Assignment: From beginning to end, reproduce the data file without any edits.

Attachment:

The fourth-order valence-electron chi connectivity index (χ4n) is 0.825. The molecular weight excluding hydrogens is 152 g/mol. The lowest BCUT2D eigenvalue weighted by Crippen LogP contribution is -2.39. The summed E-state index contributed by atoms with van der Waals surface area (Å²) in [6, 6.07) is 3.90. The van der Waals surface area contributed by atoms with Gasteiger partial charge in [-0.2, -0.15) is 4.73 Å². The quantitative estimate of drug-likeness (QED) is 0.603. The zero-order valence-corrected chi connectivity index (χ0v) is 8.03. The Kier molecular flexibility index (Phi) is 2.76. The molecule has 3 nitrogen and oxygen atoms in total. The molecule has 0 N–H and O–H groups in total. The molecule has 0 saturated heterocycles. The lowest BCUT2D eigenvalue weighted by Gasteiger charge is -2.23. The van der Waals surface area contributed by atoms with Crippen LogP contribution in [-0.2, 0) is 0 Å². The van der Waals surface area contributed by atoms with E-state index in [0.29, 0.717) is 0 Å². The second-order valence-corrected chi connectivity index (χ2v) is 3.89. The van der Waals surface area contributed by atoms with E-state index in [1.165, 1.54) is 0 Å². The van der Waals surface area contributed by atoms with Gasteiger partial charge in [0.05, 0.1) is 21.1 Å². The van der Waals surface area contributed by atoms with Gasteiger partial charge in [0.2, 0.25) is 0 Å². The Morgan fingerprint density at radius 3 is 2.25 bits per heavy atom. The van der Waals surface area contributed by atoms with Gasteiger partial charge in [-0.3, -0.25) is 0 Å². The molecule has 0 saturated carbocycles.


The fourth-order valence-electron chi connectivity index (χ4n) is 0.825. The molecular weight excluding hydrogens is 152 g/mol. The lowest BCUT2D eigenvalue weighted by Crippen LogP contribution is -2.39. The summed E-state index contributed by atoms with van der Waals surface area (Å²) in [6, 6.07) is 3.90. The van der Waals surface area contributed by atoms with Gasteiger partial charge in [-0.2, -0.15) is 4.73 Å². The quantitative estimate of drug-likeness (QED) is 0.603. The zero-order valence-corrected chi connectivity index (χ0v) is 8.03. The Kier molecular flexibility index (Phi) is 2.76. The molecule has 3 nitrogen and oxygen atoms in total. The molecule has 0 N–H and O–H groups in total. The molecule has 0 saturated heterocycles. The lowest BCUT2D eigenvalue weighted by Gasteiger charge is -2.23. The van der Waals surface area contributed by atoms with Crippen LogP contribution in [-0.2, 0) is 0 Å². The van der Waals surface area contributed by atoms with E-state index in [0.29, 0.717) is 0 Å². The second-order valence-corrected chi connectivity index (χ2v) is 3.89. The van der Waals surface area contributed by atoms with E-state index in [1.165, 1.54) is 0 Å². The van der Waals surface area contributed by atoms with Gasteiger partial charge in [0.05, 0.1) is 21.1 Å². The van der Waals surface area contributed by atoms with Gasteiger partial charge in [0.2, 0.25) is 0 Å². The Morgan fingerprint density at radius 3 is 2.25 bits per heavy atom. The van der Waals surface area contributed by atoms with Gasteiger partial charge in [-0.3, -0.25) is 0 Å². The molecule has 0 saturated carbocycles.